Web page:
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Factors that affect movements in the Australian Dollar include;


Farming; this is because close to 12% of the value of the AUD comes from farming activities and the related agricultural processes. If any unfortunate events such as drought or restriction that prevents the export of these agricultural products occur, then the AUD will be affected.

            Reserve bank policies; the AUD is quite popular for the bilateral trade between Australia and Japanese Yen, for which an interest rate of close to 4% spreads between these two countries. The Australian bank reserve policies will determine the direction of the interest rate and the profitability of the AUD as far as investment is concerned. (Blundell-Wignall, 2015)

            Mining; the price of the Australian dollar is largely impacted by resources such as oil, gold and coal. This means that depletion of such resources or putting a restriction to their exploitation and also a fall in demand of these resources in the export markets will have an impact on the performance of the AUD.


This movement affects the profitability of Australian businesses in several ways depending on whether it is a depreciation or appreciation;

            When AUD appreciates, the profits from imports would increase because it makes the imports cheap and hence their demands increases. On the other hand, appreciation decreases the profits from exports because it makes the exports to be expensive and hence reduces their demands abroad

            When the AUD depreciates, profitability from the imports decreases because it makes the imports to be expensive thus a reduction in demand. Consequently, it increases profitability from the exports because it makes the exports cheap and thus increases their demand.


            Foreign exchange hedging is a type of a transaction that is carried out by a forex business people or investors to protect their businesses from foreign exchange risks that arises from transactions in foreign currencies. Hedging would assist Australian businesses to diversify globally and take advantage of these global markets without having to incur the risks of currency losses. (Dash, 2013).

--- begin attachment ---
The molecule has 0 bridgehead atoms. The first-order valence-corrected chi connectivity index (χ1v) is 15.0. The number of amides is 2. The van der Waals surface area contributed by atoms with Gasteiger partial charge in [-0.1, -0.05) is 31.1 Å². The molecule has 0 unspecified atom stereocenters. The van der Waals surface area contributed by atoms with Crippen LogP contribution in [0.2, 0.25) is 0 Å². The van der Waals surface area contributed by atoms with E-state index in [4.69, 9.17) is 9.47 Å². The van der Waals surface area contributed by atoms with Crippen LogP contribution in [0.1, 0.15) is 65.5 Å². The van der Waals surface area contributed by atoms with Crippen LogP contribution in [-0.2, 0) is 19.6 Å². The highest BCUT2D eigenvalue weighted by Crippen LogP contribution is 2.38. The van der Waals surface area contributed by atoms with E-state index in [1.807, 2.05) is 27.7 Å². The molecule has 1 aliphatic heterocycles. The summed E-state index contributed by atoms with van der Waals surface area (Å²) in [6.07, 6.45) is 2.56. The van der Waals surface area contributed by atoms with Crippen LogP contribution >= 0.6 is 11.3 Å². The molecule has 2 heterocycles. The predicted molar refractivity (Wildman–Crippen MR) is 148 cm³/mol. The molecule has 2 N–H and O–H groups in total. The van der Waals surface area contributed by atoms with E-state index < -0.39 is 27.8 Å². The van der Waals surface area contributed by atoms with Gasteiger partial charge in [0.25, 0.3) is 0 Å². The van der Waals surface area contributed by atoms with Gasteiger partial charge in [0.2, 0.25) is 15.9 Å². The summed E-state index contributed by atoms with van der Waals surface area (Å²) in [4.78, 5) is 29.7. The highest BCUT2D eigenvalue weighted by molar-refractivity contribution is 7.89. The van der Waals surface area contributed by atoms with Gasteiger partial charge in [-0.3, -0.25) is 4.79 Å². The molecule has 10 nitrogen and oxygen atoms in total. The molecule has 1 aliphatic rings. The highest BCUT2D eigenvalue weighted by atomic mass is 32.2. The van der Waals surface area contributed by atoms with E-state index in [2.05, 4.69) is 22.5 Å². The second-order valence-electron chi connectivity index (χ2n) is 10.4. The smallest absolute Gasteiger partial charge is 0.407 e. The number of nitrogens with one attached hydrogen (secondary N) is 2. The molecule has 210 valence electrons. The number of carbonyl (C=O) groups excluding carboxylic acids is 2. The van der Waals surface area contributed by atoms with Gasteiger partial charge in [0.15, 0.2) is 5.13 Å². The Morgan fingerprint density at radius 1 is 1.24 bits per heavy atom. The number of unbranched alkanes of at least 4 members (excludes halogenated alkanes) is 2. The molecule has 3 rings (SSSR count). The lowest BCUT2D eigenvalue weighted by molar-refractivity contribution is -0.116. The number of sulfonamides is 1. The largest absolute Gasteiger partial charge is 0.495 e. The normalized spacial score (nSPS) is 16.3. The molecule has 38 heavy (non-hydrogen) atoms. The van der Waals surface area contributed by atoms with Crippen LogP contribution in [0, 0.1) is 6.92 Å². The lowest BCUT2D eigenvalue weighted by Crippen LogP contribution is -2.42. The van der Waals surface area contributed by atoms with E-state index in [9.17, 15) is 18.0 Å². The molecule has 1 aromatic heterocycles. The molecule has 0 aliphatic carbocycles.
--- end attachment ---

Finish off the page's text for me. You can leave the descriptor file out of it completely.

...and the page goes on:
Question 2a

Roles of Interest Rates in the Economy

            An increase in the interest rates encourages saving and this leaves them with less disposable income, thereby decreasing the price levels. In contrast, a decrease in the interest rates encourages borrowing and this leaves consumers with more disposable incomes which increases the price levels.

            Price levels are measured using the consumer price index(CPI). It measures the percentage change in the price of basket of goods and services purchased by households.

Interest rates plays a role in the economic growth in that raising it increases the cost of borrowing, which in turns reduces the disposable income and hence limiting consumer expenditures which in turn thwarts economic growth (John, 2014).

            The GDP is the measure of economic growth. It is arrived at by summing the total value of goods and services produced within the country.

            Interest rates can also control unemployment in that lower interest rates would encourage borrowing which would leave the consumers with higher disposable incomes, this increases their expenditure on goods and services and increases demand. It also enables them invest in the economy thereby creation of jobs through these investments and high demands.

            Unemployment rate is the proportion of the labor force that is unemployed. To get to this statistic we need to calculate the total number of people who are unemployed, we then take this total as a percentage of the total labor force. Labor force is the total individuals over the age of 15 who are eligible to work, and it includes those in employment and those unemployed.. (John, 2014).

Question 2b

Expansionary and Contractionary Monetary Policies

            Expansionary monetary policies lead to a decrease in the interest rates. to increase money supply in the economy, the interest rates are lowered so as to encourage borrowing and stimulate economic growth through high expenditures in the economy….

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